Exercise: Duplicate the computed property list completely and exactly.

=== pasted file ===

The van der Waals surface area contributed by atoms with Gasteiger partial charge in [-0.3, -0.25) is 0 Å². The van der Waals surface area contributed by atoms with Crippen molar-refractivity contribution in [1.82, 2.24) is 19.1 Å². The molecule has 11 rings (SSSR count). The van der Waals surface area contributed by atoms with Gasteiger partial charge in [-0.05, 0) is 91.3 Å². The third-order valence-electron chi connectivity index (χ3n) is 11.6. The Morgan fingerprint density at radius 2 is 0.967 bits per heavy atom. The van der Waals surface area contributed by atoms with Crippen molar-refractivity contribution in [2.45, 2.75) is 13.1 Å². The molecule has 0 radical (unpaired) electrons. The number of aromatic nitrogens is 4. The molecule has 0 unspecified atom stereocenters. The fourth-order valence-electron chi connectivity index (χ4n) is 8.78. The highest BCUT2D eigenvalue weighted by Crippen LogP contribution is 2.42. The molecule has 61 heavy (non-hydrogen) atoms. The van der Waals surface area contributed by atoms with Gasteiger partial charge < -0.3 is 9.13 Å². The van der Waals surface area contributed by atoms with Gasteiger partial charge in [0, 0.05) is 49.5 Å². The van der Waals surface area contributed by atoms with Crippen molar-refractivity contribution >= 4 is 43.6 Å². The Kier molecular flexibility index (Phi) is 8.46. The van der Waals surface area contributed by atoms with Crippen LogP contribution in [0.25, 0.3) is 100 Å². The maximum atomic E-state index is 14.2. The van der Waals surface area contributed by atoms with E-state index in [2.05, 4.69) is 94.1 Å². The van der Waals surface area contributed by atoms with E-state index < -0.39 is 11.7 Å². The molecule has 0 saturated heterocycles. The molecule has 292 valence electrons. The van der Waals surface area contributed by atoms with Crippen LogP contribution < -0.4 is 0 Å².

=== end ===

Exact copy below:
The van der Waals surface area contributed by atoms with Gasteiger partial charge in [-0.3, -0.25) is 0 Å². The van der Waals surface area contributed by atoms with Crippen molar-refractivity contribution in [1.82, 2.24) is 19.1 Å². The molecule has 11 rings (SSSR count). The van der Waals surface area contributed by atoms with Gasteiger partial charge in [-0.05, 0) is 91.3 Å². The third-order valence-electron chi connectivity index (χ3n) is 11.6. The Morgan fingerprint density at radius 2 is 0.967 bits per heavy atom. The van der Waals surface area contributed by atoms with Crippen molar-refractivity contribution in [2.45, 2.75) is 13.1 Å². The molecule has 0 radical (unpaired) electrons. The number of aromatic nitrogens is 4. The molecule has 0 unspecified atom stereocenters. The fourth-order valence-electron chi connectivity index (χ4n) is 8.78. The highest BCUT2D eigenvalue weighted by Crippen LogP contribution is 2.42. The molecule has 61 heavy (non-hydrogen) atoms. The van der Waals surface area contributed by atoms with Gasteiger partial charge < -0.3 is 9.13 Å². The van der Waals surface area contributed by atoms with Gasteiger partial charge in [0, 0.05) is 49.5 Å². The van der Waals surface area contributed by atoms with Crippen molar-refractivity contribution >= 4 is 43.6 Å². The Kier molecular flexibility index (Phi) is 8.46. The van der Waals surface area contributed by atoms with Crippen LogP contribution in [0.25, 0.3) is 100 Å². The maximum atomic E-state index is 14.2. The van der Waals surface area contributed by atoms with E-state index in [2.05, 4.69) is 94.1 Å². The van der Waals surface area contributed by atoms with E-state index < -0.39 is 11.7 Å². The molecule has 0 saturated heterocycles. The molecule has 292 valence electrons. The van der Waals surface area contributed by atoms with Crippen LogP contribution < -0.4 is 0 Å².